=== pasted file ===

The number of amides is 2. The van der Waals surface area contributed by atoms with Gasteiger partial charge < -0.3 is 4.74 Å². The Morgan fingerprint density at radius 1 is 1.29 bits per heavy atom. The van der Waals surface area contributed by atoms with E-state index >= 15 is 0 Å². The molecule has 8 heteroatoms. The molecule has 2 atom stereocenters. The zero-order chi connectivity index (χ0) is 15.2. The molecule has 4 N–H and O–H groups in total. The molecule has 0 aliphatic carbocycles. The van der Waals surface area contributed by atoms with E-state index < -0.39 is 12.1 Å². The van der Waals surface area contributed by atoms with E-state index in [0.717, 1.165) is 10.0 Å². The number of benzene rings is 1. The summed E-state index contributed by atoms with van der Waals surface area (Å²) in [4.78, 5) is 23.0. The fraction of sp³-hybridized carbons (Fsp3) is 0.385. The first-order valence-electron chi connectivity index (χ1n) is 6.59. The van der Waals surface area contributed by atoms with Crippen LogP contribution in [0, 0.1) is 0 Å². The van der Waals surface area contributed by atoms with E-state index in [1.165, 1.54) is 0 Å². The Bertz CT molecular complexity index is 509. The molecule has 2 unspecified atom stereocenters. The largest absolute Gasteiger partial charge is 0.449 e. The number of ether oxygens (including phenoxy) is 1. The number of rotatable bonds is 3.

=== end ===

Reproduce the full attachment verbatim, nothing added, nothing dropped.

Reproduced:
The number of amides is 2. The van der Waals surface area contributed by atoms with Gasteiger partial charge < -0.3 is 4.74 Å². The Morgan fingerprint density at radius 1 is 1.29 bits per heavy atom. The van der Waals surface area contributed by atoms with E-state index >= 15 is 0 Å². The molecule has 8 heteroatoms. The molecule has 2 atom stereocenters. The zero-order chi connectivity index (χ0) is 15.2. The molecule has 4 N–H and O–H groups in total. The molecule has 0 aliphatic carbocycles. The van der Waals surface area contributed by atoms with E-state index < -0.39 is 12.1 Å². The van der Waals surface area contributed by atoms with E-state index in [0.717, 1.165) is 10.0 Å². The number of benzene rings is 1. The summed E-state index contributed by atoms with van der Waals surface area (Å²) in [4.78, 5) is 23.0. The fraction of sp³-hybridized carbons (Fsp3) is 0.385. The first-order valence-electron chi connectivity index (χ1n) is 6.59. The van der Waals surface area contributed by atoms with Crippen LogP contribution in [0, 0.1) is 0 Å². The van der Waals surface area contributed by atoms with E-state index in [1.165, 1.54) is 0 Å². The Bertz CT molecular complexity index is 509. The molecule has 2 unspecified atom stereocenters. The largest absolute Gasteiger partial charge is 0.449 e. The number of ether oxygens (including phenoxy) is 1. The number of rotatable bonds is 3.